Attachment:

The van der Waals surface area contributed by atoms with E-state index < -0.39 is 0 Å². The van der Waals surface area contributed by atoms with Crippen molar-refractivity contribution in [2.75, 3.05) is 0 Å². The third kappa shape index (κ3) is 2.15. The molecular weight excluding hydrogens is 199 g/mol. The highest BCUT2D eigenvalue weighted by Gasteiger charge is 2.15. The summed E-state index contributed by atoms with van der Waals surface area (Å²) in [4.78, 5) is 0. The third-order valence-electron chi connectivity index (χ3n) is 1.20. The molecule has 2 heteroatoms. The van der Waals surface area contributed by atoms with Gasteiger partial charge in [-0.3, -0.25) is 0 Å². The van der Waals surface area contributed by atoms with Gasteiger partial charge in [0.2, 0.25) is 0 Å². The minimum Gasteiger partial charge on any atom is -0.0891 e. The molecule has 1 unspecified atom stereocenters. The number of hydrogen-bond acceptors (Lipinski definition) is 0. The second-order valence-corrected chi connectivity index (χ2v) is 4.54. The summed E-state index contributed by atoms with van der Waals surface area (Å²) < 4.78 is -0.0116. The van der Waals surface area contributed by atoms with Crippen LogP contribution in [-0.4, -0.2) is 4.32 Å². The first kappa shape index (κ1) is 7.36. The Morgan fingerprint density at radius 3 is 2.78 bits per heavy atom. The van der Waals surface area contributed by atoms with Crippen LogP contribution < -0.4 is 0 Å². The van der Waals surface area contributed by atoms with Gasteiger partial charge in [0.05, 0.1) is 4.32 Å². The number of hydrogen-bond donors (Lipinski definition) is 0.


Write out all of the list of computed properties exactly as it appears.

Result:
The van der Waals surface area contributed by atoms with E-state index < -0.39 is 0 Å². The van der Waals surface area contributed by atoms with Crippen molar-refractivity contribution in [2.75, 3.05) is 0 Å². The third kappa shape index (κ3) is 2.15. The molecular weight excluding hydrogens is 199 g/mol. The highest BCUT2D eigenvalue weighted by Gasteiger charge is 2.15. The summed E-state index contributed by atoms with van der Waals surface area (Å²) in [4.78, 5) is 0. The third-order valence-electron chi connectivity index (χ3n) is 1.20. The molecule has 2 heteroatoms. The van der Waals surface area contributed by atoms with Gasteiger partial charge in [-0.3, -0.25) is 0 Å². The van der Waals surface area contributed by atoms with Gasteiger partial charge in [0.2, 0.25) is 0 Å². The minimum Gasteiger partial charge on any atom is -0.0891 e. The molecule has 1 unspecified atom stereocenters. The number of hydrogen-bond acceptors (Lipinski definition) is 0. The second-order valence-corrected chi connectivity index (χ2v) is 4.54. The summed E-state index contributed by atoms with van der Waals surface area (Å²) < 4.78 is -0.0116. The van der Waals surface area contributed by atoms with Crippen LogP contribution in [-0.4, -0.2) is 4.32 Å². The first kappa shape index (κ1) is 7.36. The Morgan fingerprint density at radius 3 is 2.78 bits per heavy atom. The van der Waals surface area contributed by atoms with Crippen LogP contribution < -0.4 is 0 Å². The van der Waals surface area contributed by atoms with Gasteiger partial charge in [0.05, 0.1) is 4.32 Å². The number of hydrogen-bond donors (Lipinski definition) is 0.